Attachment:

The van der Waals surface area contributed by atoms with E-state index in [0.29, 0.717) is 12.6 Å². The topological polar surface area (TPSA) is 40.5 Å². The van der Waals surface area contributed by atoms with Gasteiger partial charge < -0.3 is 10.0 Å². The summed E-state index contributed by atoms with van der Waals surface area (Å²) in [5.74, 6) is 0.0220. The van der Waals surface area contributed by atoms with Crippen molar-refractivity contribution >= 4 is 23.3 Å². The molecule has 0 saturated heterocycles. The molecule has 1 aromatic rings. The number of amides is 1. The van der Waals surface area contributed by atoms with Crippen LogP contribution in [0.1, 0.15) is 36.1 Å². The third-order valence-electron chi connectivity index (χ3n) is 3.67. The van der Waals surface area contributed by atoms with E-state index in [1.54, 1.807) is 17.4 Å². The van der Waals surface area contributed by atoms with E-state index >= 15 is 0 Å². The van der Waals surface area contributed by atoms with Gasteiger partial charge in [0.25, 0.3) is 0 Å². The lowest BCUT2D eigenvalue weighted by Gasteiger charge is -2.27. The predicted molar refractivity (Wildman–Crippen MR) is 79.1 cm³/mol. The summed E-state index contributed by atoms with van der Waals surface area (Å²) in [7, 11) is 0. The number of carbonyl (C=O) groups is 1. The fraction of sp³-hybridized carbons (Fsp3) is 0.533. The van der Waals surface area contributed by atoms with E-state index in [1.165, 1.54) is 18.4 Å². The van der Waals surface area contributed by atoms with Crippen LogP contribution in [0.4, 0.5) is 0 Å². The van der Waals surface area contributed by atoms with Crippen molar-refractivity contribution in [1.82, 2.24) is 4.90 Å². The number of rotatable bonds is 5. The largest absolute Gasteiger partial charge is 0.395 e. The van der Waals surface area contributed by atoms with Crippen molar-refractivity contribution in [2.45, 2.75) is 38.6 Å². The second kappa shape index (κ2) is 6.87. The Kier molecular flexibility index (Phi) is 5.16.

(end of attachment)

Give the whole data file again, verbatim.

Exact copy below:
The van der Waals surface area contributed by atoms with E-state index in [0.29, 0.717) is 12.6 Å². The topological polar surface area (TPSA) is 40.5 Å². The van der Waals surface area contributed by atoms with Gasteiger partial charge < -0.3 is 10.0 Å². The summed E-state index contributed by atoms with van der Waals surface area (Å²) in [5.74, 6) is 0.0220. The van der Waals surface area contributed by atoms with Crippen molar-refractivity contribution >= 4 is 23.3 Å². The molecule has 0 saturated heterocycles. The molecule has 1 aromatic rings. The number of amides is 1. The van der Waals surface area contributed by atoms with Crippen LogP contribution in [0.1, 0.15) is 36.1 Å². The third-order valence-electron chi connectivity index (χ3n) is 3.67. The van der Waals surface area contributed by atoms with E-state index in [1.54, 1.807) is 17.4 Å². The van der Waals surface area contributed by atoms with E-state index >= 15 is 0 Å². The van der Waals surface area contributed by atoms with Gasteiger partial charge in [0.25, 0.3) is 0 Å². The lowest BCUT2D eigenvalue weighted by Gasteiger charge is -2.27. The predicted molar refractivity (Wildman–Crippen MR) is 79.1 cm³/mol. The summed E-state index contributed by atoms with van der Waals surface area (Å²) in [7, 11) is 0. The number of carbonyl (C=O) groups is 1. The fraction of sp³-hybridized carbons (Fsp3) is 0.533. The van der Waals surface area contributed by atoms with E-state index in [1.165, 1.54) is 18.4 Å². The van der Waals surface area contributed by atoms with Crippen LogP contribution in [0.4, 0.5) is 0 Å². The van der Waals surface area contributed by atoms with Crippen molar-refractivity contribution in [1.82, 2.24) is 4.90 Å². The number of rotatable bonds is 5. The largest absolute Gasteiger partial charge is 0.395 e. The van der Waals surface area contributed by atoms with Crippen molar-refractivity contribution in [2.45, 2.75) is 38.6 Å². The second kappa shape index (κ2) is 6.87. The Kier molecular flexibility index (Phi) is 5.16.